Paracyclops affinis is a robust, relatively small copepode with both short antennae (11 joints) and furca. Its colour is generally dark bluish grey and it is associated with nutrient rich localities situated below timberline.

Key characteristics

Like other species that belongs to this genus, Paracyclops affinis has short antennae (11 joints). The anterior part is conspicuously broad and flattened. This species is distinguished from its relative P. poppei by the appearance of the furca which is shorter, about twice as long as wide. As in P. fimbriatus, dorsally the two brances of furca are crossed by a row of small spines. The habitués of this species is somewhat like Ectocyclops phaleratus, which is larger and looks even more robust than P. affinis.

Female: Length 0.7–0.9 mm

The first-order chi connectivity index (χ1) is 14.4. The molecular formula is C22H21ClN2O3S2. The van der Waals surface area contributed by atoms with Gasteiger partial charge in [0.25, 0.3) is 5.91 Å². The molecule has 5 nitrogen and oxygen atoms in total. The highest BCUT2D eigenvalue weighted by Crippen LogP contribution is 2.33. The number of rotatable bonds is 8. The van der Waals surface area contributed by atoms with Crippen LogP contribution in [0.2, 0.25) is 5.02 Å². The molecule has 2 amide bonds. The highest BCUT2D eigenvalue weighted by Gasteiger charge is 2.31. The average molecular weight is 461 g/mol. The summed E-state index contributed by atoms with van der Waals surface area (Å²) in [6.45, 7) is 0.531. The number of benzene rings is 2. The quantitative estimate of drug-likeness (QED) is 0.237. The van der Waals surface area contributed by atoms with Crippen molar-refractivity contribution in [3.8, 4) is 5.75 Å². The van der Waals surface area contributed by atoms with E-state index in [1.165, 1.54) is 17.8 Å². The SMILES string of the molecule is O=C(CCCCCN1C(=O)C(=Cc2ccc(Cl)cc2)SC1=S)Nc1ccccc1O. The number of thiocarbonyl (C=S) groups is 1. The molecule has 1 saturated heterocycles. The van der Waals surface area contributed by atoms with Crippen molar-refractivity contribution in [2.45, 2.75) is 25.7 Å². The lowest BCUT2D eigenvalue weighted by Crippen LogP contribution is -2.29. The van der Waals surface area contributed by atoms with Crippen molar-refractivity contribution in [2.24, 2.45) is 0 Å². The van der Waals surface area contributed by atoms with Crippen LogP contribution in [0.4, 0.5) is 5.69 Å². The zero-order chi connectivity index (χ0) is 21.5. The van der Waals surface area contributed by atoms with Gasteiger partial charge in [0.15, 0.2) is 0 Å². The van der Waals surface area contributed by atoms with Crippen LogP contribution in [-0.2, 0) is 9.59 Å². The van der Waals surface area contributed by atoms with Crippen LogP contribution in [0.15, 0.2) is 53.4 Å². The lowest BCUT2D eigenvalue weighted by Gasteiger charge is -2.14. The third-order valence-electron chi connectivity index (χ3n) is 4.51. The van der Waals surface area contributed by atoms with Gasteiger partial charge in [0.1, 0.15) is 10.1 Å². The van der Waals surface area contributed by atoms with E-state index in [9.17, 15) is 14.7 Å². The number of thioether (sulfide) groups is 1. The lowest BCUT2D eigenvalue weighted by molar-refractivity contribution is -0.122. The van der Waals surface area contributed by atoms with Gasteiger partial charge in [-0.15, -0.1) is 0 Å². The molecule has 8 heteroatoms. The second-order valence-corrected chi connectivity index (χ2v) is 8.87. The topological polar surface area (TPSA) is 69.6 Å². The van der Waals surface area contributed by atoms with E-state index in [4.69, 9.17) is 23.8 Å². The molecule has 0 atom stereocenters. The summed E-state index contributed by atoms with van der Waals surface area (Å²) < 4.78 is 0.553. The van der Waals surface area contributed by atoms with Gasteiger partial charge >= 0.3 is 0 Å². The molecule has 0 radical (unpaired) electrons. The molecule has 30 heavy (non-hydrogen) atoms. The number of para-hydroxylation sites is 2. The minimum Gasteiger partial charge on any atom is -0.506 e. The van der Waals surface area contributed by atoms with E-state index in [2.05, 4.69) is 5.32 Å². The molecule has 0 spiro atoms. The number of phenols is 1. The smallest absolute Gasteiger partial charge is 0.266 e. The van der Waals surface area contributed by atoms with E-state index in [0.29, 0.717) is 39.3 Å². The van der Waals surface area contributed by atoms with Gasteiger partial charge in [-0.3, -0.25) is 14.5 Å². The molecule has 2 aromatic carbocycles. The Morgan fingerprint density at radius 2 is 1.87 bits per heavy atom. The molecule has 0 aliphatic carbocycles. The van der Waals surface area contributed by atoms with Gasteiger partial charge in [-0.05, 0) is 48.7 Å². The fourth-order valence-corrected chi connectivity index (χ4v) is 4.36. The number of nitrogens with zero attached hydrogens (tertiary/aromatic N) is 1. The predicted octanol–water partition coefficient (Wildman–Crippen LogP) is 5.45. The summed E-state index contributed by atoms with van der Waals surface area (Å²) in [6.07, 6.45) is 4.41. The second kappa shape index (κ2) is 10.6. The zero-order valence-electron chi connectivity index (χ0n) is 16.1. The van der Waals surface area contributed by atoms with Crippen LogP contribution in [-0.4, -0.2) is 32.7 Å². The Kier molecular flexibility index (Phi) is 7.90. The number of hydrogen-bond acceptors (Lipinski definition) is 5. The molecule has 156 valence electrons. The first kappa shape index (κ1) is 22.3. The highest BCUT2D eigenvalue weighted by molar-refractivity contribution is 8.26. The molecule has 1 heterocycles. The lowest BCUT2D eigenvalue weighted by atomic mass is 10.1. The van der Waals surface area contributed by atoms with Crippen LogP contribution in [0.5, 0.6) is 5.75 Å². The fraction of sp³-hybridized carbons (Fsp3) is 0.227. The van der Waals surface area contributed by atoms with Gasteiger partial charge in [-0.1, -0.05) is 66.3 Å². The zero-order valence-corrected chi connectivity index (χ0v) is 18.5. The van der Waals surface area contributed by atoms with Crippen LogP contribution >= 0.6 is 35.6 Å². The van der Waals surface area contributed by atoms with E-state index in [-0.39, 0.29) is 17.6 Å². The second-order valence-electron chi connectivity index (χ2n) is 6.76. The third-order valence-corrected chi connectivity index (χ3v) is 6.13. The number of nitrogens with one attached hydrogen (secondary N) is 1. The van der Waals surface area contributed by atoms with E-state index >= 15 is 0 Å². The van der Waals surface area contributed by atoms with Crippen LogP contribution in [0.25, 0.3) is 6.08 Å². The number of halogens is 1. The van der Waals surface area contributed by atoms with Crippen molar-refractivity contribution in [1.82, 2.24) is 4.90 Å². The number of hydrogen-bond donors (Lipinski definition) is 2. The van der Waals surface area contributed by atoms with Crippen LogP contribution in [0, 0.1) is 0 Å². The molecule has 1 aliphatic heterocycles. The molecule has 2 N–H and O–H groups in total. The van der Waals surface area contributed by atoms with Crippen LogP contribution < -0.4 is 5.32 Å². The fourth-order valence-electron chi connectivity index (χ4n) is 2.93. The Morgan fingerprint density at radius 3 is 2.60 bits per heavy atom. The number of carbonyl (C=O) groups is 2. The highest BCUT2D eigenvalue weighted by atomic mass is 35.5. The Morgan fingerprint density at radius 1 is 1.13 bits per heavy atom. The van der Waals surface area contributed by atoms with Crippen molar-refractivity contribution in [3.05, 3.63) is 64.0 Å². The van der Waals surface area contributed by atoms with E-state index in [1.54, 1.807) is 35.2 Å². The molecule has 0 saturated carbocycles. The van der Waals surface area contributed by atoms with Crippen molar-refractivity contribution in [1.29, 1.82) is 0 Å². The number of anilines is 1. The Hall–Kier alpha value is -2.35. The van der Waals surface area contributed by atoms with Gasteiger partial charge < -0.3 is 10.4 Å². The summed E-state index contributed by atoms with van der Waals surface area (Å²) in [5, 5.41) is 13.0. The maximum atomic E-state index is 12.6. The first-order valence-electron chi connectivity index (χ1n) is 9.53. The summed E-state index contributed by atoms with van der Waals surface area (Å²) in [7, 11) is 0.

Male: Length 0.6–0.7 mm

Ecology and distribution

Among species in the genus Paracyclops, P. affinis is the most common, found in about 10 % of the investigated lakes. The majority of records are from localities below 300 m a.s.l. and it is never found above 1000 m a.s.l. It is found in water bodies of all sizes, and seems also to be quite tolerant towards acidity. P. affinis occurs with higher frequency in electrolyte rich water than in electrolyte poor water.

Look alikes

Ectocyclops phaleratus